Elfhelm knew he was taking a great risk by staying in this obviously well-known and frequently used hideout. But it was too late already to start looking for another resting place. Darkness was falling quickly outside, and to spend the night under the free sky would be even more dangerous. The best choice was to keep as close to the entrance of the cave as possible, to have his weapons in reach and to hope that he would not get any company during this night. Mayhap he would be lucky enough to remain undiscovered.
Under these circumstances he found little sleep, of course, just as in the nights before, and he asked himself how long he would be able to go on like this. But he could spend the night in the cave undisturbed, aside from the ever-present howling of wolves. The company he did hope to avoid had not arrived ‘til before sunrise.
The two man-shaped shadows appeared as noiselessly as ghosts, seemingly out of nowhere. They seemed very alike in the slowly vanishing darkness – tall, long-limbed and agile – and they descended the rocky hillsides without disturbing the loose stones and causing any noise. They seemed to follow the same direction Elfhelm had followed so far, but turning to the East shortly after they had reached the valley.
As they came closer, Elfhelm saw that the first one was a tall, weather-beaten man, wearing a travel-stained cloak of heavy, dark-green cloth. The hood of the cloth was overshadowing his face. Elfhelm wondered how the man was able to see properly, with that hood pulled into his face, but it seemed not to disturb the stranger. He was wrapped into his cloak so tightly that only his high boots of supple leather – well-worn and caked with mud – could be seen.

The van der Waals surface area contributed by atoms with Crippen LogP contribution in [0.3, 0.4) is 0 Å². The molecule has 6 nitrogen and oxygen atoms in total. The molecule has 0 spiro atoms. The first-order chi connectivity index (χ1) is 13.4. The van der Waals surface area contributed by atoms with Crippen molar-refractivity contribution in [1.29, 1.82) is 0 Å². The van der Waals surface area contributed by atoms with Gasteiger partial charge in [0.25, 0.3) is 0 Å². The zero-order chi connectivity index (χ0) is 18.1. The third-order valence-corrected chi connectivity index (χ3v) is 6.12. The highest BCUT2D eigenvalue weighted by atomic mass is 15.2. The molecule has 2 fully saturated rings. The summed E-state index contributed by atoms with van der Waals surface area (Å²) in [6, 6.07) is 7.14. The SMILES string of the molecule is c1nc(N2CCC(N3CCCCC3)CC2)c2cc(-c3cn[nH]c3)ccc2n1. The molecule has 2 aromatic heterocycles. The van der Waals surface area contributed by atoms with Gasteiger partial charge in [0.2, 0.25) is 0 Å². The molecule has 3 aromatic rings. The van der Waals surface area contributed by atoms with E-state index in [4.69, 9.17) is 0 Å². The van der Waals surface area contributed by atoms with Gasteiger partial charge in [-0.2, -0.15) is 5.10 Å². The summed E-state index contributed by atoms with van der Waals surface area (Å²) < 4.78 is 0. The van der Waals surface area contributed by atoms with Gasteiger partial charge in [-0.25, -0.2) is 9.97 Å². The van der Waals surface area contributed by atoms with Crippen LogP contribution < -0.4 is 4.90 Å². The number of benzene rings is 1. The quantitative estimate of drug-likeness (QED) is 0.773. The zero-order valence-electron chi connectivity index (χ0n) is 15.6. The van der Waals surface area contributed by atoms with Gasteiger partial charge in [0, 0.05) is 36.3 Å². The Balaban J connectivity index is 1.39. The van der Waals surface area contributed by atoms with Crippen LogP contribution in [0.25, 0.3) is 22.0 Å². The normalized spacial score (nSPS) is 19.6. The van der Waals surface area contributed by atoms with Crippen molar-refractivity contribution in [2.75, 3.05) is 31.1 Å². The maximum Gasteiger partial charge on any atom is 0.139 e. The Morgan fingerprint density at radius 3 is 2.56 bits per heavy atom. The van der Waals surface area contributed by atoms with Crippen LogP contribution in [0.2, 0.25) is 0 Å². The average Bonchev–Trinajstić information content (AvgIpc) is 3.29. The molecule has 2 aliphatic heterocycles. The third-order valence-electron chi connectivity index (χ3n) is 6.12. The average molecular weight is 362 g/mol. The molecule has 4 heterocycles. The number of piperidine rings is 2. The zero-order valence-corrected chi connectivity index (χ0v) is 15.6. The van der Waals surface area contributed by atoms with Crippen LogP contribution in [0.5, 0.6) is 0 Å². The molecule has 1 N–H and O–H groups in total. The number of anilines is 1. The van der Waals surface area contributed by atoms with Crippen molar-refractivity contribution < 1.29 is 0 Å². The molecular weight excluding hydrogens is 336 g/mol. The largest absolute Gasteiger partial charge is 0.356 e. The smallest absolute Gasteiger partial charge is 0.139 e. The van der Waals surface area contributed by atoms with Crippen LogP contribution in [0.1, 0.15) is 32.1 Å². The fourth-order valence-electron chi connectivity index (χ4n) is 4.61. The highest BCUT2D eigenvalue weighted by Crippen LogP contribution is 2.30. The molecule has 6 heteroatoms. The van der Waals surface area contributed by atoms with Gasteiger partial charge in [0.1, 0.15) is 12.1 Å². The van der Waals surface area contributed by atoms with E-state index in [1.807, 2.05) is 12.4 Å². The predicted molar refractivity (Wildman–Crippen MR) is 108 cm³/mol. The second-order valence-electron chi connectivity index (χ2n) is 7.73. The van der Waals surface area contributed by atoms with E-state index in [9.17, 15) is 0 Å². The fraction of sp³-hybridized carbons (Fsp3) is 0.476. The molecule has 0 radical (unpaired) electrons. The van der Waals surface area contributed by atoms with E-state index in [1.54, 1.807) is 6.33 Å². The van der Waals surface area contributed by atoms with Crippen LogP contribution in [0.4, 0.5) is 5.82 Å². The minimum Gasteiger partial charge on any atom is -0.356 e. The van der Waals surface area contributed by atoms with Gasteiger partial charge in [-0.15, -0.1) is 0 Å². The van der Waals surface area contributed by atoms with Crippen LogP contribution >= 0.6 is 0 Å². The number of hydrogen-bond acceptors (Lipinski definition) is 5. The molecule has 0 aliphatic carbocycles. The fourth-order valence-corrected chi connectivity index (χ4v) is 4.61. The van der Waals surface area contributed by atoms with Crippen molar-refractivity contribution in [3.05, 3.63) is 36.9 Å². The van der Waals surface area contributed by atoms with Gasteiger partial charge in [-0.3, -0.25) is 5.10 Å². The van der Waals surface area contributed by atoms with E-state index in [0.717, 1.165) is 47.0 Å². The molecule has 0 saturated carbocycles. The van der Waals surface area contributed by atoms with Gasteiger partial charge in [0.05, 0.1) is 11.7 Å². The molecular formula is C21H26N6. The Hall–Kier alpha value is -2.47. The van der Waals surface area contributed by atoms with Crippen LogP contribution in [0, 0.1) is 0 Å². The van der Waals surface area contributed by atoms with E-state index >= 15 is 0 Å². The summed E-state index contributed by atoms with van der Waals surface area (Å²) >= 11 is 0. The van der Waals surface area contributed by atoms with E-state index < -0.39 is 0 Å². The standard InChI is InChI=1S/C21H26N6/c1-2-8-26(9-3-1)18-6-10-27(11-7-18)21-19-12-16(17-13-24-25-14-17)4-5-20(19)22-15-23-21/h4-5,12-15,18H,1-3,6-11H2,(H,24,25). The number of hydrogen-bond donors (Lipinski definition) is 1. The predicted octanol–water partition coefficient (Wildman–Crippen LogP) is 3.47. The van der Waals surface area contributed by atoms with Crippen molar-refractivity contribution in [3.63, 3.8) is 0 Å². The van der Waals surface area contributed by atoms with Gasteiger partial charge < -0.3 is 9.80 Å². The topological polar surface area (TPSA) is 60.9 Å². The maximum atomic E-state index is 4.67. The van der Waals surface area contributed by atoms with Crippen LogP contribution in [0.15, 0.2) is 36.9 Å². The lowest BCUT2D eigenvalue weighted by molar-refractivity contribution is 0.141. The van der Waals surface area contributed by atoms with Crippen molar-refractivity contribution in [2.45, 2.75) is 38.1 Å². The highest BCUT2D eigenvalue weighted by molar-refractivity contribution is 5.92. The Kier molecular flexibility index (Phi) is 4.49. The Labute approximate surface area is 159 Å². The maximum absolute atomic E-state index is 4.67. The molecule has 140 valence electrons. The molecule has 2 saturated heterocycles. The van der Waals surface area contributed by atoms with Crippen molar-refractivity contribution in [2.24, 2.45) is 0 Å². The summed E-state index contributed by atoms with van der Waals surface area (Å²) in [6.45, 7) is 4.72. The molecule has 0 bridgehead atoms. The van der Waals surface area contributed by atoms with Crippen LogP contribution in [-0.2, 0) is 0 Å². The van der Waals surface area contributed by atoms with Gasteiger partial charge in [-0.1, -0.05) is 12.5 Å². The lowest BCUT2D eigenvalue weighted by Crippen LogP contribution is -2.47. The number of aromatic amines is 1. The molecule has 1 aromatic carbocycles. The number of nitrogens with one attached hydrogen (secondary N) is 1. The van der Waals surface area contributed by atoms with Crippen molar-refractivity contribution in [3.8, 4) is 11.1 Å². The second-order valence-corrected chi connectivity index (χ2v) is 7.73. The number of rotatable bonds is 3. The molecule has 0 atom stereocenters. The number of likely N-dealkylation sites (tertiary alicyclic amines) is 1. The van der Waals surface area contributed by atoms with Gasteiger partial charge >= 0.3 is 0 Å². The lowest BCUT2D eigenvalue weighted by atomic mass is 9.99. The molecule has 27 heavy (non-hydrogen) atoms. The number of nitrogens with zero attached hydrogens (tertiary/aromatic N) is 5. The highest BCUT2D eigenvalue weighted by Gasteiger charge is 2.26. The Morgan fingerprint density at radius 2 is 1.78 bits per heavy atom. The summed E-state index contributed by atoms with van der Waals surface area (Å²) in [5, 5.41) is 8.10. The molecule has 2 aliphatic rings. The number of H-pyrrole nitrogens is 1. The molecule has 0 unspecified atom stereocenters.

His companion, following him from a distance of a few steps, was only an inch or two shorter. He wore a cloak, too, but one of a lighter cloth, and only casually fastened on his shoulders. Under the cloak he had a short-sleeved jerkin made of soft, moss-green leather, breaches of rough, brown linen and a surprisingly fine-looking, silvery grey undershirt. His wrist-guards would have given him away as an archer, even without the great bow and the full quiver strapped to his back. He had auburn hair, worn in an intricate, coronet-like five-strand braid, and very bright, slightly slanted green eyes.
His face was fair beyond anything Elfhelm had seen before, but what caught the Marshal’s eyes were his ears. His delicately-curved, leaf-shaped ears that ended in fine points. There could be no doubt about it – the second traveller was an Elf.
Elfhelm had never seen an Elf in his whole life – no-one in the Mark had, as long as the Elders could remember – not even during his years of service in the garrison of Cair Andros. Elves did not come to Gondor anymore, ‘twas said, although there had been rumours about an ancient haven of theirs near Dol Amroth, and that the Princes of that mighty fief still had some contact to them. But those were just that – rumours.
Nonetheless, there still existed ancient legends among the Men of the Mark, too, about the old times when the Éothéod had dwelt in the far North, at the sources of the Great River. Legends about the beautiful, elusive and dangerous creatures that had lived in the trees of the great forest and sometimes lured the careless into their dark woods with magnificent songs and bewitching dances, only to leave them behind, somewhere from where they could not find the way back on their own.